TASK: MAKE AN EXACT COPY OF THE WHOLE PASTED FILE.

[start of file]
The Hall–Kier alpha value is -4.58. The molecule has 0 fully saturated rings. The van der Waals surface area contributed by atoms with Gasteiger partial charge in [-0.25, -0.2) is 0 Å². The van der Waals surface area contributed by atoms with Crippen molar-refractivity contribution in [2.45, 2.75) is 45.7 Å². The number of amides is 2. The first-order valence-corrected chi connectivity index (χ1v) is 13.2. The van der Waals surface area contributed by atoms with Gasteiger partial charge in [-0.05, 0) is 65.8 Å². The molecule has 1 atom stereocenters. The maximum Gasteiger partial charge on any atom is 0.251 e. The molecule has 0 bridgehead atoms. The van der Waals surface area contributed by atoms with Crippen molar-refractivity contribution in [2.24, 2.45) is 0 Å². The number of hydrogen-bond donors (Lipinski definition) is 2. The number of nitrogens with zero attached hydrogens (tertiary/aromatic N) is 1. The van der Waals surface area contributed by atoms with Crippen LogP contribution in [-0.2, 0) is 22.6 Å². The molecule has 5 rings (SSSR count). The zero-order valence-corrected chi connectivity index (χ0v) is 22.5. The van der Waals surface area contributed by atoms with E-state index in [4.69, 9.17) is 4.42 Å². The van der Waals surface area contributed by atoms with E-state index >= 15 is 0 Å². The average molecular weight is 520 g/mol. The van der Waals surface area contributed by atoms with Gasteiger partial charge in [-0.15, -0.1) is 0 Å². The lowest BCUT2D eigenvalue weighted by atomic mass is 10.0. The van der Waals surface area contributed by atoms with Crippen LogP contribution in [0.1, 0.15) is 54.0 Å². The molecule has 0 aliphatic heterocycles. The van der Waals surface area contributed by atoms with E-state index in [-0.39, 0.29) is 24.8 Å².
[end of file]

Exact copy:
The Hall–Kier alpha value is -4.58. The molecule has 0 fully saturated rings. The van der Waals surface area contributed by atoms with Gasteiger partial charge in [-0.25, -0.2) is 0 Å². The van der Waals surface area contributed by atoms with Crippen molar-refractivity contribution in [2.45, 2.75) is 45.7 Å². The number of amides is 2. The first-order valence-corrected chi connectivity index (χ1v) is 13.2. The van der Waals surface area contributed by atoms with Gasteiger partial charge in [-0.05, 0) is 65.8 Å². The molecule has 1 atom stereocenters. The maximum Gasteiger partial charge on any atom is 0.251 e. The molecule has 0 bridgehead atoms. The van der Waals surface area contributed by atoms with Crippen molar-refractivity contribution in [2.24, 2.45) is 0 Å². The number of hydrogen-bond donors (Lipinski definition) is 2. The number of nitrogens with zero attached hydrogens (tertiary/aromatic N) is 1. The van der Waals surface area contributed by atoms with Crippen LogP contribution in [-0.2, 0) is 22.6 Å². The molecule has 5 rings (SSSR count). The zero-order valence-corrected chi connectivity index (χ0v) is 22.5. The van der Waals surface area contributed by atoms with E-state index in [4.69, 9.17) is 4.42 Å². The van der Waals surface area contributed by atoms with E-state index >= 15 is 0 Å². The average molecular weight is 520 g/mol. The van der Waals surface area contributed by atoms with Gasteiger partial charge in [-0.15, -0.1) is 0 Å². The lowest BCUT2D eigenvalue weighted by atomic mass is 10.0. The van der Waals surface area contributed by atoms with Crippen LogP contribution in [0.1, 0.15) is 54.0 Å². The molecule has 0 aliphatic heterocycles. The van der Waals surface area contributed by atoms with E-state index in [-0.39, 0.29) is 24.8 Å².